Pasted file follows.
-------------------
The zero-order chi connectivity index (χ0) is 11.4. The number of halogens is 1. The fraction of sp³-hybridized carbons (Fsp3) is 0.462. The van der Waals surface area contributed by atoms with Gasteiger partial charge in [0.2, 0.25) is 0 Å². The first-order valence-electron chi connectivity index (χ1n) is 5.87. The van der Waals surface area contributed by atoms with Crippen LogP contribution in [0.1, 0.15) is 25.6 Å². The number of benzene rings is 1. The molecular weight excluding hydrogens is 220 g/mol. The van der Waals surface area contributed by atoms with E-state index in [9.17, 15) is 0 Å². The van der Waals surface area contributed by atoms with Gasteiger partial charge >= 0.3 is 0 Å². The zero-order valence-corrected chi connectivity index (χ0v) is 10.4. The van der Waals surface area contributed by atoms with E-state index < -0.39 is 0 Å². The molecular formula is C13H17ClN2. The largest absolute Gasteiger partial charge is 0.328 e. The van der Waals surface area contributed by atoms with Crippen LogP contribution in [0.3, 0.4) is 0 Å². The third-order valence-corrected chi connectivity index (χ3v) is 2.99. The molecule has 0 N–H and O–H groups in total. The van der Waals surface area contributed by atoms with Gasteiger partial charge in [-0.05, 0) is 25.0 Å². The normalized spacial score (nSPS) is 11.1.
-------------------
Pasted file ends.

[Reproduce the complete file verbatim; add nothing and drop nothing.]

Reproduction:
The zero-order chi connectivity index (χ0) is 11.4. The number of halogens is 1. The fraction of sp³-hybridized carbons (Fsp3) is 0.462. The van der Waals surface area contributed by atoms with Gasteiger partial charge in [0.2, 0.25) is 0 Å². The first-order valence-electron chi connectivity index (χ1n) is 5.87. The van der Waals surface area contributed by atoms with Crippen LogP contribution in [0.1, 0.15) is 25.6 Å². The number of benzene rings is 1. The molecular weight excluding hydrogens is 220 g/mol. The van der Waals surface area contributed by atoms with E-state index in [9.17, 15) is 0 Å². The van der Waals surface area contributed by atoms with Gasteiger partial charge >= 0.3 is 0 Å². The zero-order valence-corrected chi connectivity index (χ0v) is 10.4. The van der Waals surface area contributed by atoms with E-state index < -0.39 is 0 Å². The molecular formula is C13H17ClN2. The largest absolute Gasteiger partial charge is 0.328 e. The van der Waals surface area contributed by atoms with Crippen LogP contribution in [0.3, 0.4) is 0 Å². The third-order valence-corrected chi connectivity index (χ3v) is 2.99. The molecule has 0 N–H and O–H groups in total. The van der Waals surface area contributed by atoms with Gasteiger partial charge in [-0.05, 0) is 25.0 Å². The normalized spacial score (nSPS) is 11.1.